Would like to see that ;) Oh yeah, forgot to mention, there is something called a Response time on LCD's which I can't quite figure out how it relates to the topic, I am sure this also has a major factor in the CRT vs. LCD/Plasma for best quality HD viewing. I know that on LCD monitors it can get as low as around 2ms which apparently completely eliminates the ghosting effect which is very undesirable (blurring images and oddities around edges of images on the screen) , and that LCD Tv's have 8~12ms response rates. Im going to have to do more reading on this topic though. It could be that by now, some of the better LCD's (thinking Sony X series) have pretty much caught up (except I think they still cant do the colour range CRT can) but its just difficult because we cannot compare those two side by side since a comparable crt is almost impossible to find in the NZ market.

gary67
09-04-2008, 06:48 AM
Decent article in this months consumer mag on LCD versus Plasma TV's, although not out in the shops yet.

Chilling_Silence
09-04-2008, 09:04 AM
Yeah my families Samsung LCD-TV has a refresh rate of 50Hz. Am yet to see a TV myself that's not Plasma / LCD that takes High-Def input (But I dont look behind every single TV screen), and most of the CRT monitors that Ive used cant get up to 1920x1080, maybe 1600x1200?

So basically, because its being refresh roughly four times per-frame if we're looking at a 100Hz device, or twice per-frame if we're looking at a 50Hz device, it looks better than the LCD which doesnt?

Yeah you're right about response times, our TV has 8ms AFAIK, and my PCs LCD is 5ms.

Off to go download a movie trailer I think :D

Sadly, I doubt my EeePC can play High-Def resolution movies :(

handya
09-04-2008, 10:19 AM
is there even a crt screen that can display 1920*1080 other wise the refresh rate is point less

Chilling_Silence
09-04-2008, 11:11 AM
Im sure that some can. When I was working for IDG back in the day there was some 23" CRTs (HUGE buggers...) and they could do some insanely high res that the graphic designers used. Not sure on exact specs though, but a quick Google should show that some can :)

riscpc
10-04-2008, 04:17 PM
Perhaps I can put my 2 cents worth in. The new Zealand Standard for the PAL system we have is transmitted at 25 frames per second. Each Frame is scanned twice to give a 50 cycle flicker rate. The motion Picture industry show all films on the screen at 24 frames per second. However a dual bladed shutter in the projector shows each frame twice thus making the flicker rate 48 cycles. In New Zealand PAL 625 line system, the film which was shot 24 frames per second, is simply speeded up to 25 frame per second. The reason is Historical in as much our Main frequency is 50 Hertz (cycles per second) and early TV stations used to use the mains frequency to lock their synchronizing pulses to and hence we got a 25 frame 50 field rate. The scanning method used is called inerlaced scanning. As each frame is scanned twice, it is broken into the two fields. Field one scanes lines 1, then 3 then 5 etc and at the end of the scan, the spot flys back (hence the term flyback) to the top of the picture then begins to scan all of the even lines. ie lines 2, 4, 6, 8 etc. At the end of the two fields, one complete frame has been scanned.

Now while it is a 625 line TV system, in New Zealand, 50 of those lines are used for what is known as blanking and contain all manner of signals such as sync pulses and teletext information. That leaves 575 lines left for picture. In fact, the maximum real resolution you can get from a Digital picture as transmitted from Freeview Satellite or from Terestrial Analogue transmitters is 575 pixels and that is all you can get from a standard TV signal digital or analogue.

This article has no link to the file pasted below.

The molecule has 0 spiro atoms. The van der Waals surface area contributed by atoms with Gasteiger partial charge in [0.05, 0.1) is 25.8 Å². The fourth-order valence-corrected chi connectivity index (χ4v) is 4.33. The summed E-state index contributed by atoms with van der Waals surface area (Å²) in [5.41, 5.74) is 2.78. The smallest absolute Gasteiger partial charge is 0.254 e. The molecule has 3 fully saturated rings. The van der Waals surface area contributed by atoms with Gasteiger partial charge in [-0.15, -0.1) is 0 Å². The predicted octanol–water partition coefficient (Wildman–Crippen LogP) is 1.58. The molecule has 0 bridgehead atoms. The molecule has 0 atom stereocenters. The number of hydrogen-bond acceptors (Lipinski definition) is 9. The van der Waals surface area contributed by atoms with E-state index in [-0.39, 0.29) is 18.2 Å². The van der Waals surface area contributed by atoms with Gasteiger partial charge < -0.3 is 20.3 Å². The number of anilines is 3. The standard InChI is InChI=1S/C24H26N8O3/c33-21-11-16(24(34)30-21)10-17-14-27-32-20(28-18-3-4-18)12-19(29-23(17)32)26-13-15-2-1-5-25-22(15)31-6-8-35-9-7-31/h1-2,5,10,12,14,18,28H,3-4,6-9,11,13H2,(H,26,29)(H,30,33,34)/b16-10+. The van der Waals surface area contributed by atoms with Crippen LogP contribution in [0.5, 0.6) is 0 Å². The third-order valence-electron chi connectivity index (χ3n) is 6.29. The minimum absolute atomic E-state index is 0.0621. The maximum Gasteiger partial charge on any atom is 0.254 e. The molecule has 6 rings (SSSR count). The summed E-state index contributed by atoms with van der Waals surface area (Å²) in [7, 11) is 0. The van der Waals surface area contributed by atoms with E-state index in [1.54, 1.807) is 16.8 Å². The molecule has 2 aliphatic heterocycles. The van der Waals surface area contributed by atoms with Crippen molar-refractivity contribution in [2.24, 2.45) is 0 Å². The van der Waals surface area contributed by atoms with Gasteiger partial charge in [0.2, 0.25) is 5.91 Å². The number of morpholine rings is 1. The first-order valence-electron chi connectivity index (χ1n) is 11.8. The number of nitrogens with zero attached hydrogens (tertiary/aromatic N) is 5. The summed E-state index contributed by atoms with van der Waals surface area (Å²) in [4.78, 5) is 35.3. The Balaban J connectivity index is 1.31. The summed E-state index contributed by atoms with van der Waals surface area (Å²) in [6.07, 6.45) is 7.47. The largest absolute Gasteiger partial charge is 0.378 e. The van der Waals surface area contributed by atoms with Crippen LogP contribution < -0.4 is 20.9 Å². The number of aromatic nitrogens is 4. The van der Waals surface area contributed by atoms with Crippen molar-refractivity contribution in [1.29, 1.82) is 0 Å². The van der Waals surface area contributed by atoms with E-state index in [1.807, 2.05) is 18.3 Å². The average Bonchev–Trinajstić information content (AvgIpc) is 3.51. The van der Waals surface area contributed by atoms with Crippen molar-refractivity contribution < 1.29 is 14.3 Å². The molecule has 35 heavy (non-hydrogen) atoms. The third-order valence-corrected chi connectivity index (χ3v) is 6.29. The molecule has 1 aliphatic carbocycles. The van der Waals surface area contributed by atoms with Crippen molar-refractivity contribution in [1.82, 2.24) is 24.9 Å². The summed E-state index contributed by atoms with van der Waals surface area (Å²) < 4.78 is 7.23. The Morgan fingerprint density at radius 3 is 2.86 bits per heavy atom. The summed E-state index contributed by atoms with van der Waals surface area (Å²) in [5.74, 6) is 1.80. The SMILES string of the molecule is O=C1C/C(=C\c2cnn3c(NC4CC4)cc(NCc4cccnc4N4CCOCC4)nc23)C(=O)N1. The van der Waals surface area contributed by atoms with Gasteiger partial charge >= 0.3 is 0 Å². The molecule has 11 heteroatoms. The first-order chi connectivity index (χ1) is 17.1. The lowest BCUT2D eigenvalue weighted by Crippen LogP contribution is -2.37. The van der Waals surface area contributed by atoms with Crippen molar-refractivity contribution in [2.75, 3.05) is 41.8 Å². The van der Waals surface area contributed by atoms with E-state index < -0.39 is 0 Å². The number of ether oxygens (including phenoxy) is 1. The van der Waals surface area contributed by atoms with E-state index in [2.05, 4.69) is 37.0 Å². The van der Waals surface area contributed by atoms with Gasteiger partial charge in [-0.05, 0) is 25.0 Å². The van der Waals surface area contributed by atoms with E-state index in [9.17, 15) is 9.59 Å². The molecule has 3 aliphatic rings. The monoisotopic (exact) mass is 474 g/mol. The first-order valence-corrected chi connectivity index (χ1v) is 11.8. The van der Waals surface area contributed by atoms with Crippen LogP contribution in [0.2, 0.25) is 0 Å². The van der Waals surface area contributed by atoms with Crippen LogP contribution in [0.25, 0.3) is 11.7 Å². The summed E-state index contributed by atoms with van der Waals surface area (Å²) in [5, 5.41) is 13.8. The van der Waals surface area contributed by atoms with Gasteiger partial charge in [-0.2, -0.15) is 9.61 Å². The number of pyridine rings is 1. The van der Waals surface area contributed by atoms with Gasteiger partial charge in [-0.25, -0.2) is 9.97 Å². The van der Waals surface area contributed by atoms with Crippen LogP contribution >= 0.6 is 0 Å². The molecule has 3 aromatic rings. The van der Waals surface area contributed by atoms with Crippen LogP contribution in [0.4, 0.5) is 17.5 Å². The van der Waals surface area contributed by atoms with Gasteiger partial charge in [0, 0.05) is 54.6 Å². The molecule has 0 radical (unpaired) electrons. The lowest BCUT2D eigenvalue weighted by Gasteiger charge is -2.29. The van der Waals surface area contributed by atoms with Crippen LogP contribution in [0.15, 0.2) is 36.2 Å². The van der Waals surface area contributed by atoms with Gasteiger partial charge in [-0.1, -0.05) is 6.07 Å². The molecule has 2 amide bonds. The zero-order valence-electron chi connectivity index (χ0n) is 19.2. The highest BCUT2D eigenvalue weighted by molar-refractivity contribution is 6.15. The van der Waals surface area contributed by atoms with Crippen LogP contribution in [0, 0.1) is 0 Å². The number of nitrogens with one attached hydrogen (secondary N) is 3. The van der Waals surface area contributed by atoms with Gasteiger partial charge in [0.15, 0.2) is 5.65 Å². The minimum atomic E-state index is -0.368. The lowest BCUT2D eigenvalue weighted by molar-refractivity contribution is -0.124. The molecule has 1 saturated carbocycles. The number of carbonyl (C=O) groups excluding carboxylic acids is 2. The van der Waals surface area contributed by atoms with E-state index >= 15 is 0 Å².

Hi Definition pictures are different and use a different method of obtaining a better and clearer image and higher definition. Also, there are two types of image displays. Ther is 1080i which is an interlaced picture, usualy with a 100 hertz flicker rate and the 1080p which is a progressive scan. The interlaced one is the same as for the analogue one except that instead of there being 576 lines, all told, there are 1080 lines. I am unsure if any are used for blanking in that HD system. However the interlaced picture is at a 100 HZ flicker or field rate.

Remember the film has to be shown into the telecine machine (for dubbing film to TV recorders) at the film frame rate of 24 or 25 FPS (frames per second). This is translated to whatever frame/filed rate necessary to display the picture at the desired rate on the panel. CRT receivers do have 100Hert'z technology too of course as invented by Philips some years ago.

Now the americans use 60Hertz for their mains supply and historically their TV system used their mains for sync generation too. and so they got left with TV sets that run at 30 frames per second and a field rate of 60 fields. To do that a special projector was needed to show one frame twice and the next frame three times then teice so they could build up the frame rate from the 24 of the film to 30 of the TV system. It sort of worked.

But with LCDs, they still have to convert it to the new frame rate but using frame stores and memory chips, they can do it easily. The film is still projected at 24 frames per second if the show is originating from film but in America, they are able to use something called Progressive scanning. This is where each frame is scanned in sequence of line 1,2,3,4 and so on to the full frame. ie. It is not interlaced and hence a 1080p HD display is denoting that it is a progressive scan.

There are other considerations too when playing from DVD. Standard DVD players still only produce a maximum line rate of 576 in our PAL system. Blue ray 1080 lines. The line rate for HD from TVNZ High Def is 720. I don't know if they are doing it as 720p or 720 i or allowing the receiver to sus out which as most HD receivers can display either. That is the basics of it all, the detail might differ a little.

Hope this helps,

John